How to Make a Live Catch Mousetrap

by Crystal Bonser
A deep bucket for your trap prevents mice from jumping out.

A deep bucket for your trap prevents mice from jumping out.

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No one wants mice in their homes or businesses, but that doesn't mean you need to hurt or kill them in order to get rid of them. There are several humane mouse traps on the market that do not cause harm to the mice, but rather, contain them until you are able to set them free. If you don't want to spend money on a humane mouse trap, you can make one yourself using items laying around your home.

Items you will need

  • Bucket
  • Can with its lid fully or partially attached
  • Wire
  • Wood plank or wide stick
  • Power drill
Step 1

Drill two holes in the top of each side of the bucket, one on either side.

Step 2

Drill two holes in the can, one through the top lid and one through the bottom.

Step 3

Thread your wire from the outside of the bucket through one of the holes in the bucket, then through the two holes in the can and finally, through the second hole in in the bucket. Your can should now be suspended over the opening of the bucket, and you should be able to spin the can on the wire without much resistance.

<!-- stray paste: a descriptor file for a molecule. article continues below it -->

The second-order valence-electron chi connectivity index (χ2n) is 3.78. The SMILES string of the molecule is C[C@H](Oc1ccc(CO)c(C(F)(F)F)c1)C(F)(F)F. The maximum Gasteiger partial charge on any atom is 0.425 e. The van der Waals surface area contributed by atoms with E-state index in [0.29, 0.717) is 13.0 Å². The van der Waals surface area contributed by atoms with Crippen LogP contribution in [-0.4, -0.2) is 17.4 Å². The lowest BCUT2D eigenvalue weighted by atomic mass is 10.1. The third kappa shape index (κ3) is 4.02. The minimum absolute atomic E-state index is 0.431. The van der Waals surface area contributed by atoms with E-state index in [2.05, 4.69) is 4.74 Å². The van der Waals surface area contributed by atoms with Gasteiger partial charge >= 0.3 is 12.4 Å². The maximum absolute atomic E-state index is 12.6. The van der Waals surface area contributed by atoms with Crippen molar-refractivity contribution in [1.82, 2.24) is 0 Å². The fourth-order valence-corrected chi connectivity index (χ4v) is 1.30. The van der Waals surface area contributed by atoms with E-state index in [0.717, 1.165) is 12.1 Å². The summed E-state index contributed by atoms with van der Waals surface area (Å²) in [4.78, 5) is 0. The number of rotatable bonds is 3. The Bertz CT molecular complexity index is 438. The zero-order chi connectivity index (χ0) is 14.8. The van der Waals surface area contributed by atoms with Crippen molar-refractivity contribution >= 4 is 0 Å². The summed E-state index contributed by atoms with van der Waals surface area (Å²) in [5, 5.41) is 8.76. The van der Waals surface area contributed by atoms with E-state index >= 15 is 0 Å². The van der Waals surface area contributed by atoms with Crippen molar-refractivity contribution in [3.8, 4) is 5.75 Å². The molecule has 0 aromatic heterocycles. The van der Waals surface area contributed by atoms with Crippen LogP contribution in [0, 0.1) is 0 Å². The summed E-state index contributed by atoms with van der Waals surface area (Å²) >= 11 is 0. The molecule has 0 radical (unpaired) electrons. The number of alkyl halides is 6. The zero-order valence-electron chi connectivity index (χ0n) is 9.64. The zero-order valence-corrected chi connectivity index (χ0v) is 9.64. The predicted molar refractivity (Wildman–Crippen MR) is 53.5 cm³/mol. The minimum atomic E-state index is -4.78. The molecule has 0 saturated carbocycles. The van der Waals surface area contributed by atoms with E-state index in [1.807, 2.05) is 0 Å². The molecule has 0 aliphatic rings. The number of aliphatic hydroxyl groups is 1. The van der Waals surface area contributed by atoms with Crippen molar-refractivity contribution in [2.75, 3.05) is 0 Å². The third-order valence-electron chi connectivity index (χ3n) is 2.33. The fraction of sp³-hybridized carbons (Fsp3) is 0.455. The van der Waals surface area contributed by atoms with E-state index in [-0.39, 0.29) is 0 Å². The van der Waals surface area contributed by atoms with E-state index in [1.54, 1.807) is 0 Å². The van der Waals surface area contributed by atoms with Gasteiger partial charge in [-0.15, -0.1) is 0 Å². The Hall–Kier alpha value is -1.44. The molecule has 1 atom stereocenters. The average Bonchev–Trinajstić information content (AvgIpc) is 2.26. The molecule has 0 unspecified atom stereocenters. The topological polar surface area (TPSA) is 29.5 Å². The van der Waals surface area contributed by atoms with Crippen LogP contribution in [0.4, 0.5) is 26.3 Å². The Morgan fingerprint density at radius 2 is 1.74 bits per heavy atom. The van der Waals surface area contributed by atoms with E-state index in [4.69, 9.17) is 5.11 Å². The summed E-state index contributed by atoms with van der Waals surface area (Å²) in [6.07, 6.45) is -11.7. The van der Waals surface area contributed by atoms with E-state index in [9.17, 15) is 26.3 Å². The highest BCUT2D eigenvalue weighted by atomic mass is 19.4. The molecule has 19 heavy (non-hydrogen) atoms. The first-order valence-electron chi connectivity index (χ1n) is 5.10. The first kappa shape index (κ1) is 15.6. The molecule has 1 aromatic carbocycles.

Step 4

Twist the ends of the wire around themselves so the wire doesn't sag and cause the can to drop down in the bucket.

Step 5

Place the bucket on the floor.

Step 6

Lean a wood plank or wide stick against the bucket to create a ramp for the mice to climb up.

Step 7

Smear peanut butter on the can. The smell will attract the mice, causing them to walk up the ramp for a snack. When a mouse stands on the can, it will roll and be dropped into the bucket.

Tips & Warnings

  • Check the bucket frequently for mice. Once a mouse has been caught you need to take him outdoors and release him immediately. The longer you let a mouse sit in the bucket, the more harm you will bring to him.

About the Author

Crystal Bonser has been working as a freelance writer and editor for an educational website since 2009. She is also the creator of a pet-loss website on which she facilitates weekly grief support groups. Bonser holds a Bachelor of Social Work and a minor in psychology from Ryerson University.

Photo Credits

  • Jupiterimages/Photos.com/Getty Images